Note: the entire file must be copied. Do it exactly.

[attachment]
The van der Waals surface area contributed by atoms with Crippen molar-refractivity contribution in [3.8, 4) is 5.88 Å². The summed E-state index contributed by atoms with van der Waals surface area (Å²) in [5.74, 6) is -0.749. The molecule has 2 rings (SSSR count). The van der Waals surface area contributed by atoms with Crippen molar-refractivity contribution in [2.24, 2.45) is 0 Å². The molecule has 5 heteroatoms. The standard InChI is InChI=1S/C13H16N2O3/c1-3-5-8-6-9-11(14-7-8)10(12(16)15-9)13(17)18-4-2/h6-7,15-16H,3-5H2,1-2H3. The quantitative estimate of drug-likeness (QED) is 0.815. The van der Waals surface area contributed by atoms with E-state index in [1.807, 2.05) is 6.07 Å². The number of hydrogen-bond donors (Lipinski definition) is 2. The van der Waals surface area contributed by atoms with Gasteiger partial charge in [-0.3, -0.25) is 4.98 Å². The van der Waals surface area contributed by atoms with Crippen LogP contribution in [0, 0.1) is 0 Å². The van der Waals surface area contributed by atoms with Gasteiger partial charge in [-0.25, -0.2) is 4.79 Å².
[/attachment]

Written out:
The van der Waals surface area contributed by atoms with Crippen molar-refractivity contribution in [3.8, 4) is 5.88 Å². The summed E-state index contributed by atoms with van der Waals surface area (Å²) in [5.74, 6) is -0.749. The molecule has 2 rings (SSSR count). The van der Waals surface area contributed by atoms with Crippen molar-refractivity contribution in [2.24, 2.45) is 0 Å². The molecule has 5 heteroatoms. The standard InChI is InChI=1S/C13H16N2O3/c1-3-5-8-6-9-11(14-7-8)10(12(16)15-9)13(17)18-4-2/h6-7,15-16H,3-5H2,1-2H3. The quantitative estimate of drug-likeness (QED) is 0.815. The van der Waals surface area contributed by atoms with E-state index in [1.807, 2.05) is 6.07 Å². The number of hydrogen-bond donors (Lipinski definition) is 2. The van der Waals surface area contributed by atoms with Gasteiger partial charge in [-0.3, -0.25) is 4.98 Å². The van der Waals surface area contributed by atoms with Crippen LogP contribution in [0, 0.1) is 0 Å². The van der Waals surface area contributed by atoms with Gasteiger partial charge in [-0.25, -0.2) is 4.79 Å².